Although we have discretion to consider a belatedly raised question of pure law (Sommer v. Gabor, supra, 40 Cal.App.4th at p. 1468, 48 Cal.Rptr.2d 235), the issue of a reasonable prelitigation settlement attempt involves questions of fact in addition to a legal issue of statutory construction.   In Graham, the court explained, “Lengthy prelitigation negotiations are not required, nor is it necessary that the settlement demand be made by counsel, but a plaintiff must at least notify the defendant of its grievances and proposed remedies and give the defendant the opportunity to meet its demands within a reasonable time.”  (Graham, supra, 34 Cal.4th at p. 577, 21 Cal.Rptr.3d 331, 101 P.3d 140.)

Vasquez asserts “[m]ultiple time entries documented settlement discussions prior to filing,” and additionally, settlement attempts were futile because the “State indicated it was not willing to engage in settlement discussions in its case management conference statement ․, stated it had no one with authority to settle, ․ unilaterally cancelled depositions, resisted discovery ․, and opposed relief, including any injunctive relief, as recently as the week before ․ trial.”   This court is not ordinarily a trier of fact, and acknowledging that the Supreme Court disagrees with us on the waiver issue, as demonstrated by its grant of review in Vasquez II, we again deem the matter waived.

 Further, as we found in Vasquez III, even if a prelitigation settlement attempt is ordinarily a prerequisite of obtaining attorney fees under section 1021.5, Vasquez is excused from the requirement because, unlike in Grimsley, the record reveals no “near certainty” that had Vasquez “timely pointed out” to the State that joint venture employers were not paying inmates prevailing wages under Proposition 139, “appropriate corrective action” would have been promptly forthcoming.  (Grimsley, supra, 169 Cal.App.3d at p. 966, 213 Cal.Rptr. 108.)   To the contrary, the record in each appeal, including the instant one, shows the State's continuing recalcitrance on complying with Proposition 139 and that settlement attempts by Vasquez would have been futile.   In Grimsley, the court relied on Phelan v. Superior Court (1950) 35 Cal.2d 363, 372, 217 P.2d 951, which held:  “ ‘Before seeking mandate in an appellate court to compel action by a trial court, a party should first request the lower court to act.   If such request has not been made the writ ordinarily will not issue unless it appears that the demand would have been futile.’ ”  (Grimsley, at p. 966, 213 Cal.Rptr. 108.)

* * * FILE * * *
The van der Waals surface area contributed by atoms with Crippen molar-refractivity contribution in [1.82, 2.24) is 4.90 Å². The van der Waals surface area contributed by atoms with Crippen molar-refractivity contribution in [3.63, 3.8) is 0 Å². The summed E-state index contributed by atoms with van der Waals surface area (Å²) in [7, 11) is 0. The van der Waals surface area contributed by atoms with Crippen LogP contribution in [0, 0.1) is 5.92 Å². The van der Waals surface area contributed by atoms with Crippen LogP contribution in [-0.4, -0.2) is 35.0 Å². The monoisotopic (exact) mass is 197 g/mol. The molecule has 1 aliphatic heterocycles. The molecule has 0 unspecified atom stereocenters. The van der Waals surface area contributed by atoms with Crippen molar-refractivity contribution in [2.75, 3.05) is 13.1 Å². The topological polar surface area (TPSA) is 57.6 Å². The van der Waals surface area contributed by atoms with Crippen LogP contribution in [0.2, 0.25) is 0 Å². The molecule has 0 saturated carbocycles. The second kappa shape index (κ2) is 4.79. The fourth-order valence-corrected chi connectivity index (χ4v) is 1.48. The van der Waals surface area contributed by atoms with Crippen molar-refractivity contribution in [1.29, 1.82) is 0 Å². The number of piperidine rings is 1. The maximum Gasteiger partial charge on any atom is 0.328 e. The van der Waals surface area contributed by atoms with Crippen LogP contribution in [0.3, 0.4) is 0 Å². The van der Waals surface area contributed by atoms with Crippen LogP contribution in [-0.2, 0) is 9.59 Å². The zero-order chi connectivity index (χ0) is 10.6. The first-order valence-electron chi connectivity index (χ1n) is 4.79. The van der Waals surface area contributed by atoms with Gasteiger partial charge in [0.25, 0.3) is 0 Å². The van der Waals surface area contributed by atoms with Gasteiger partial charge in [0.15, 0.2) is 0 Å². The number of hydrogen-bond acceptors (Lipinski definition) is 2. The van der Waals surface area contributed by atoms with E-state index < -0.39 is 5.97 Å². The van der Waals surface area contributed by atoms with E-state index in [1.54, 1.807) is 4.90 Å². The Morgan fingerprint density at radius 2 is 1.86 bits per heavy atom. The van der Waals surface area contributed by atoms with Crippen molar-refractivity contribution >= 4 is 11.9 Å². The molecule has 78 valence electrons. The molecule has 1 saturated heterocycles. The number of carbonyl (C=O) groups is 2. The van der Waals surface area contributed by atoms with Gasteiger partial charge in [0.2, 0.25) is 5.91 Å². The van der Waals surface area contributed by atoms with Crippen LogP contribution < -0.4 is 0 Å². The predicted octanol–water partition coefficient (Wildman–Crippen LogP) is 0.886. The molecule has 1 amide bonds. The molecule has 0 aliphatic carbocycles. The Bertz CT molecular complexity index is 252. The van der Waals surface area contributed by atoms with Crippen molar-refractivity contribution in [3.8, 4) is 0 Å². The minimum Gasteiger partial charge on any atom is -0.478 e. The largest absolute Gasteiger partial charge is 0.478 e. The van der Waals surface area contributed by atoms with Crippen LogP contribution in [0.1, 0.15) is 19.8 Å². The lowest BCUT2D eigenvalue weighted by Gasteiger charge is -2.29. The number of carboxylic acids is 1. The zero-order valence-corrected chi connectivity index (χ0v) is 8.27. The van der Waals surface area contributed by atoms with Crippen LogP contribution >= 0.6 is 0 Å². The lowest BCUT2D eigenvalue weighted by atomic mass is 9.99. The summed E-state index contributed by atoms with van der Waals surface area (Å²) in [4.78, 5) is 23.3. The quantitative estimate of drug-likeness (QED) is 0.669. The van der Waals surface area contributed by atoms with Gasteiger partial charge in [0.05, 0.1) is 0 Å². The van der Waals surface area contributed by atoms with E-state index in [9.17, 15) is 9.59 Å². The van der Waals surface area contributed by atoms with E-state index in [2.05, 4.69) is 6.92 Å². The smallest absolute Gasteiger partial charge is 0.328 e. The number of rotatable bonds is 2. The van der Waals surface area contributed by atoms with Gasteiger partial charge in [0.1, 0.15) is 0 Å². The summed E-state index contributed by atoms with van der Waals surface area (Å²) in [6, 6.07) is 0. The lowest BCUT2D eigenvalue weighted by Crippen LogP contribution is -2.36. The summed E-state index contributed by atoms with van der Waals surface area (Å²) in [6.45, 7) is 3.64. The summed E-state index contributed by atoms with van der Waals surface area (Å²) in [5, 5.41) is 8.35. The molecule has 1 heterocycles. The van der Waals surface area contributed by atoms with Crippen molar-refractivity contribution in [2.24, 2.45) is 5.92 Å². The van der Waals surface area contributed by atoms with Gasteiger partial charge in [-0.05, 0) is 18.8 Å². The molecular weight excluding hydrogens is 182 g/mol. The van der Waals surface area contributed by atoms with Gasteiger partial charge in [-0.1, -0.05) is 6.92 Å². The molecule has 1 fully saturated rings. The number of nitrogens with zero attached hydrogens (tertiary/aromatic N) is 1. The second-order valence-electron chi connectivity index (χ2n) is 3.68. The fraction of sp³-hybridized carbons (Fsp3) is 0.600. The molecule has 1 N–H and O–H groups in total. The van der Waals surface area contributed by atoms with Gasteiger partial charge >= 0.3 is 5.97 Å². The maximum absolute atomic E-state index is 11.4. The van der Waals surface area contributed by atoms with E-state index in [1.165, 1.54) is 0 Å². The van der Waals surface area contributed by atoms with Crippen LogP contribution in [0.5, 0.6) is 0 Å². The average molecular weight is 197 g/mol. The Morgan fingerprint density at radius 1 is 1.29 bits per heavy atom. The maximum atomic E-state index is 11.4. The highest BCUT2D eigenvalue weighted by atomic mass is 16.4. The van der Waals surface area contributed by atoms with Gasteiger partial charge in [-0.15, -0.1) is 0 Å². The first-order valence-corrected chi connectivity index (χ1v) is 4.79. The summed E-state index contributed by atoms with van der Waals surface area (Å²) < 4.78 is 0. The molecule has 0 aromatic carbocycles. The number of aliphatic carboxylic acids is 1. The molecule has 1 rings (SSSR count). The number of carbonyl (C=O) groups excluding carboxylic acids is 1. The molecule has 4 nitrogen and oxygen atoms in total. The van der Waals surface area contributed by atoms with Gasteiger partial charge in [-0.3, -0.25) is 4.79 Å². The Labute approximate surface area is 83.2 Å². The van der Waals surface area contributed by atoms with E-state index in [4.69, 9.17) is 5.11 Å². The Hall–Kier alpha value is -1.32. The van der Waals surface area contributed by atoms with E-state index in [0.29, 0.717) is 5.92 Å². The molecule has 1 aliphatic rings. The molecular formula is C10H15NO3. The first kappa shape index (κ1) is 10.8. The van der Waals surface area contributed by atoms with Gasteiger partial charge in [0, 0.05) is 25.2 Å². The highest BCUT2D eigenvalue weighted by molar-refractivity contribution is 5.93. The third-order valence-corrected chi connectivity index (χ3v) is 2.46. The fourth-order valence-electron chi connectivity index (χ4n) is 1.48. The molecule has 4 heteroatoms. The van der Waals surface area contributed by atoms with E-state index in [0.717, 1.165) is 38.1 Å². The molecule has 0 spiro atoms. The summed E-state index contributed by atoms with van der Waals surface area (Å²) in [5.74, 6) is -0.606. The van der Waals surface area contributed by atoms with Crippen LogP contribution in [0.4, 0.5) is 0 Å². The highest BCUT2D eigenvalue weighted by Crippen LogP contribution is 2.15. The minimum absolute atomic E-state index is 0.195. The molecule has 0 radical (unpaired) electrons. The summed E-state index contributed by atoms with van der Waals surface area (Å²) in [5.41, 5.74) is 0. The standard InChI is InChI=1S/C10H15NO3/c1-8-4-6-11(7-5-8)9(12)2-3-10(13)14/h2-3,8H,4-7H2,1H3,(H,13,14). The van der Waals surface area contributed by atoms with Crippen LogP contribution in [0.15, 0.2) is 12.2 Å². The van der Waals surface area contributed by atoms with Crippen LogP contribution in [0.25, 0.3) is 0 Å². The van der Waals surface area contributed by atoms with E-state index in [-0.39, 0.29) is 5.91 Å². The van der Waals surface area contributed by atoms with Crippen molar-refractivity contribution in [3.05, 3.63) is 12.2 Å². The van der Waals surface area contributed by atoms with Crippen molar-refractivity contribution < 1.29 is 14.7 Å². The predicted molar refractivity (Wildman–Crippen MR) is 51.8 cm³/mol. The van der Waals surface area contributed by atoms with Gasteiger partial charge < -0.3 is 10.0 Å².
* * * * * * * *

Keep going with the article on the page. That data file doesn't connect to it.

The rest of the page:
The order is affirmed.   Vasquez is entitled to costs on appeal.


FN1. Following statutory references are also to the Code of Civil Procedure unless otherwise specified..  FN1. Following statutory references are also to the Code of Civil Procedure unless otherwise specified.

2.   The former Department of Corrections is now referred to as the Department of Corrections and Rehabilitation (the Department).

3.   The State filed a notice of appeal of the court's orders pertaining to the OSC, and also challenged the orders by way of a writ petition.   We dismissed both matters.  (Vasquez v. State of California (Aug. 26, 2005, D046975);  State of California v. Superior Court (Aug. 4, 2005, D046919).)